YAOUNDÉ, Cameroon – As Kenya continues to count and bury their dead from the devastating Nakuru-Solai Dam collapse on May 9, the country’s Catholic bishops have offered their sympathies to the victims and called on all Kenyans to be each other’s keeper in their moment of grief.
At least 45 people are dead, 20 of them children.
It is the latest tragedy in a string of deadly floods that date back to March resulting from ongoing torrential rains, which followed a period of severe drought.
Nearly 200 deaths in Kenya have been attributed to the flooding, and over 225,000 people have been displaced.
Bishop Oballa Owaa of Ngong, the chairman of the Justice and Peace Commission of the Kenya Conference of Catholic Bishops, expressed the bishops’ sympathy over the deaths and devastation caused by the heavy rains.
“We are deeply saddened by the loss of human lives, injured people and the enormous material damage that has occurred throughout the country. The worst and most shocking tragedy was the collapse of the Nakuru-Solai dam that caused huge destruction of both life and property,” the bishop said in a statement.
“In these painful circumstances, I wish to express the solidarity and prayers of the Catholic Church in Kenya and our sincerest condolences to the relatives of the victims and to all those who are suffering the consequences of these many catastrophes. Our sympathy goes to you and to the people of Kenya.”
The bishops commended the efforts of disaster recovery teams and all helping those affected.
“We humbly request that both national and county governments step up their initiatives in responding to such tragedies. We call upon all Kenyans and other people of goodwill to come out and help our brothers and sisters who are in need of our help,” the bishop wrote.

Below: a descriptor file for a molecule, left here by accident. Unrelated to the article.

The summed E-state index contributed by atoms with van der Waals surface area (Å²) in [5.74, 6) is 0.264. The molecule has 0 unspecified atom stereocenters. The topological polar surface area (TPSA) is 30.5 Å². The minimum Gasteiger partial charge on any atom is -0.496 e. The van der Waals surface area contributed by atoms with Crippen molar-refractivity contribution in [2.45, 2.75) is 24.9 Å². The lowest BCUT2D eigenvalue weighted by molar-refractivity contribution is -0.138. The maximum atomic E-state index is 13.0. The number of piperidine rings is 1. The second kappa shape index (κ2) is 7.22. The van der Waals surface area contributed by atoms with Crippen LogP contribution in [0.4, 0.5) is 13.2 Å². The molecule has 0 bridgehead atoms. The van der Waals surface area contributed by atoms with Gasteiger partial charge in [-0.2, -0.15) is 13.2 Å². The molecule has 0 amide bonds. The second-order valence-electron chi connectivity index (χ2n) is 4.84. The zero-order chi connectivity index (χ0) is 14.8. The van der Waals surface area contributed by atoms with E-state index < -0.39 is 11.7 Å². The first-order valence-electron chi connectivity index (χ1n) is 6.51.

Officials estimate that more than 2,000 people were made homeless within a two-mile radius, as the dam’s waters swept away homes and farmland. At least 450 houses are reported to have been destroyed.
Questions raised about the legality of the Nakuru-Solai Dam
Now, questions are being raised as to whether the collapsed dam was legally constructed in the first place. A report by the water resource regulator has stated that the dam was illegally constructed, and that it did not pass government conformity tests.
Elizabeth Luvonga, the spokesperson for the Water Resources Management Authority which oversees private dams, said other reservoirs on the same property in Solai – 120 miles northwest of Nairobi – also lacked the necessary documents.
“None of them have permits. That is why they are illegal,” she said
But the general manager of the 3,500–acre Solai farm,,Vinoj Jayakumar, blamed the dam collapse on the rains, and denied that the dam lacked government approvals.
“How can they say it is illegal?” he told Reuters. “It was not built today or yesterday. It was built 20 years back.”
Meanwhile, the public prosecutor’s office said Friday on Twitter that the police chief had been ordered “to carry out thorough investigations to establish cause and culpability if any” behind the disaster and file a report within two weeks.
Not Kenya’s problem alone
Across East Africa, heavy rains are bringing mayhem to locals – killing many, devastating their homes and washing away their farmlands.
The tragedy is compounded because the flooding is following a period of intense drought: In fact, when the rains began in March, a feeling of hope emerged in the region.
But that hope soon turned to sorrow.
“We all breathed a sigh of relief when the rainy season started strong in early March,” said Lane Bunkers, who works in Kenya for Catholic Relief Services.
“But now – two months later – we are seeing the consequences of the drought-ravaged land’s inability to absorb all the rain due to its degraded state,” he told DNA News.